Like last season, general manager Rick Spielman traded for an extra first-round draft pick. With the success of Harrison Smith, Matt Kalil and Blair Walshall rookies drafted in 2012the expectations are sky high for defensive tackle Sharrif Floyd, cornerback Xavier Rhodes and wide receiver Cordarrelle Patterson.

    Floyd is the heir-apparent to six-time Pro Bowler Kevin Williams at defensive tackle. At 6'1" and 215 pounds, Rhodes, another big cornerback to pair with Chris Cook, is expected to see significant playing time and Patterson is a bigger version of Percy Harvin.

    If all three of these rookies are not starting by midseason the Vikings' draft may be considered a disappointment.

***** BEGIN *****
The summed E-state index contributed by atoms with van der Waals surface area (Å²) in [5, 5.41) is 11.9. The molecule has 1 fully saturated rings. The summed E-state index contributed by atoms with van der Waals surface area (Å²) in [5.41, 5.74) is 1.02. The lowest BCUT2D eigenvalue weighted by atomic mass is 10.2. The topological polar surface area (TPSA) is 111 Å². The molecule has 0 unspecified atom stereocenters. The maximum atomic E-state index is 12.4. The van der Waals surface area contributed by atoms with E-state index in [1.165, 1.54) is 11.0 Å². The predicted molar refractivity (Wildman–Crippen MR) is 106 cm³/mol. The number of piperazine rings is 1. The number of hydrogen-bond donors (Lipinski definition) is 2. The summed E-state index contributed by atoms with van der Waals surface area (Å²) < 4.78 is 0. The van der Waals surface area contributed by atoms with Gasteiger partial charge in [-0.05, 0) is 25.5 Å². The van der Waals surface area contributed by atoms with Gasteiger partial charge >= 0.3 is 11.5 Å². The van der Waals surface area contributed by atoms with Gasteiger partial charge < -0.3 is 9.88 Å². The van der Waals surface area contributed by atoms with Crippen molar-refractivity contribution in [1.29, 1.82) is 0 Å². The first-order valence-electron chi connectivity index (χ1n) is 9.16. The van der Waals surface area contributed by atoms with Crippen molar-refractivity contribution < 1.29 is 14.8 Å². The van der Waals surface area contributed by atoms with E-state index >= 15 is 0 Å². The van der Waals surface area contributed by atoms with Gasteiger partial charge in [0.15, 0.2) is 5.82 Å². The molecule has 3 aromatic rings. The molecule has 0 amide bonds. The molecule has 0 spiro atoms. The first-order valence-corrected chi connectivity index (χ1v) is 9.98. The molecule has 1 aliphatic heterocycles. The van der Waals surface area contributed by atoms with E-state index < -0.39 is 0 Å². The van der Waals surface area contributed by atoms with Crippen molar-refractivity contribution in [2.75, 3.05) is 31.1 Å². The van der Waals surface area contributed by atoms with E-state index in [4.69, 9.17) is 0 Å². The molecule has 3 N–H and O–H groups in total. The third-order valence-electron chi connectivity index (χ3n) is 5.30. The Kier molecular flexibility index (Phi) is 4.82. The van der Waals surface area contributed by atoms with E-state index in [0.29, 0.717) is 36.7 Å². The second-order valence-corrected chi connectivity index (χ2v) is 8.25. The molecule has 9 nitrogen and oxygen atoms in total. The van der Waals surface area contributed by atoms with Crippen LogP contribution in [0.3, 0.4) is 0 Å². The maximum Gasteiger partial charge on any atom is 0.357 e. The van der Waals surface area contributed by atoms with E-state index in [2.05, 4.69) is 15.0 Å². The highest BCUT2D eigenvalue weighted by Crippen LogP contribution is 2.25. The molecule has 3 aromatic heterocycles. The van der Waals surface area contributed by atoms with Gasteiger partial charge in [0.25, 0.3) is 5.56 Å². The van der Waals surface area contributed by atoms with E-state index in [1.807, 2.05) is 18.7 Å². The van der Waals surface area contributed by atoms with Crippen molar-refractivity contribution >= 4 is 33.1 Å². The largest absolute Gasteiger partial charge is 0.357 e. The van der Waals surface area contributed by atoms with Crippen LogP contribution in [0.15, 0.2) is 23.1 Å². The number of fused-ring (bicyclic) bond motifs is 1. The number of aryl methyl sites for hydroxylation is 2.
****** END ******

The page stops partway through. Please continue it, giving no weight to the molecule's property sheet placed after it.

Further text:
Season Outlook

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    It's going to be very difficult for the Minnesota Vikings to replicate the success from last season. With the jettisoning of several veterans, the Vikings are a younger team from last year. While on paper the roster appears to be improved, a 10-6 record in 2013 may be even harder to achieve.   

    A couple of weeks ago I predicted each game for the Vikings for this season, with the team finishing 9-7, and most likely, not making the playoffs.

    I am standing by those predictions, at least until they have a signature win on their resume or Christian Ponder demonstrates that he can take his game to the next level and lead the Vikings to victory.